Two of the great doctrines fought over by theologians, particularly since the Reformation, are related doctrines know by various names, but perhaps best known as “assurance of salvation” and as “Perseverance”. Basically the arguments revolve around whether a believer can in some way know that they are “saved”, not a word I like particularly, or whether they have to journey through life with a cloud of uncertainty about their “soteriological fate,” their “eternal destiny,” and so on. In fact they are arguments I care little for, for a plethora of reasons, and strike me as belonging in the same basket as the infamous and by and large misrepresented argument about the numbers of angels that can dance on the head of a pin. Personally I suspect God has more important matters to sort out. Syria comes to mind. And West Papua.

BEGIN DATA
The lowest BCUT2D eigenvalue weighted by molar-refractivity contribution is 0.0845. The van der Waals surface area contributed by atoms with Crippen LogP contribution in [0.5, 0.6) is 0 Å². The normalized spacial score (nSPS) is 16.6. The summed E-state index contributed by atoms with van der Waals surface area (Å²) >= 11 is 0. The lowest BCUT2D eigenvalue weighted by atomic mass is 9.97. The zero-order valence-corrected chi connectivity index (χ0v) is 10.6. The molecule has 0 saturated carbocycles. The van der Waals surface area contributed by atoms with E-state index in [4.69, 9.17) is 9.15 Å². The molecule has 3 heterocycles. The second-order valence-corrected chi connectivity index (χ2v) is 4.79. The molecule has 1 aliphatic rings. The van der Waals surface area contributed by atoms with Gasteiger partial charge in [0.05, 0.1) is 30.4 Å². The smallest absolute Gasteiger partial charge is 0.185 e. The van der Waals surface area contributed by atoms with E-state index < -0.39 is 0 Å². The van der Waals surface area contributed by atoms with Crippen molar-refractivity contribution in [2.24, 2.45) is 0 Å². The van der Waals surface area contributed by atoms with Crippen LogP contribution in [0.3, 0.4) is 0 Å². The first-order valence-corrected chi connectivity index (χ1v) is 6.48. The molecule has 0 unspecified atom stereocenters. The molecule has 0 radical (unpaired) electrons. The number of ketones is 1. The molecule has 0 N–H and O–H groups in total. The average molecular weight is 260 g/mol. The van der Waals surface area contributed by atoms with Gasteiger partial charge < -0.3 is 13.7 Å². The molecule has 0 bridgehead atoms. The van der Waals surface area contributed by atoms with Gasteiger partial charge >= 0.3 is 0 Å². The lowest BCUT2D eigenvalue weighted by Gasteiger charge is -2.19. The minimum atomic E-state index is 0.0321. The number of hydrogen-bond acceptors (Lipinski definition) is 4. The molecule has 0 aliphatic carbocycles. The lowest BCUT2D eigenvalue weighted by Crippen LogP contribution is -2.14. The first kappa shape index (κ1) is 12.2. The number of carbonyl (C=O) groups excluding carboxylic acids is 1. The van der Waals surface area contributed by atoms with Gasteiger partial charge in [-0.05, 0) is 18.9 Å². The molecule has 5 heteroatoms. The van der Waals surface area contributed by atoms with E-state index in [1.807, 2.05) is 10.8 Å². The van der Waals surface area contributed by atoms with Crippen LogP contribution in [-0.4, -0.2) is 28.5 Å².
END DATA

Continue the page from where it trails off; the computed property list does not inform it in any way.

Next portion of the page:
However, since I’ve mentioned them, the points of disagreement are roughly this: some argue that one can’t true know oneself to be, as it were, “saved” this side of the grave, and must continue to exercise a lifetime of meritorious works to ensure the ledger stays appropriately balanced. Opponents of this largely Roman Catholic view have argued that it turns “salvation” into something that we have to earn on our own merit. While they have a point, the opponents, largely Protestant, have often demonstrated such an utter disregard for issues of justice and compassion that there might, if the Jesus saying “by their works will you know them”, have to be some extra special pleading on their behalf if they are to receive the benefits of the salvation in which they stand so confidently.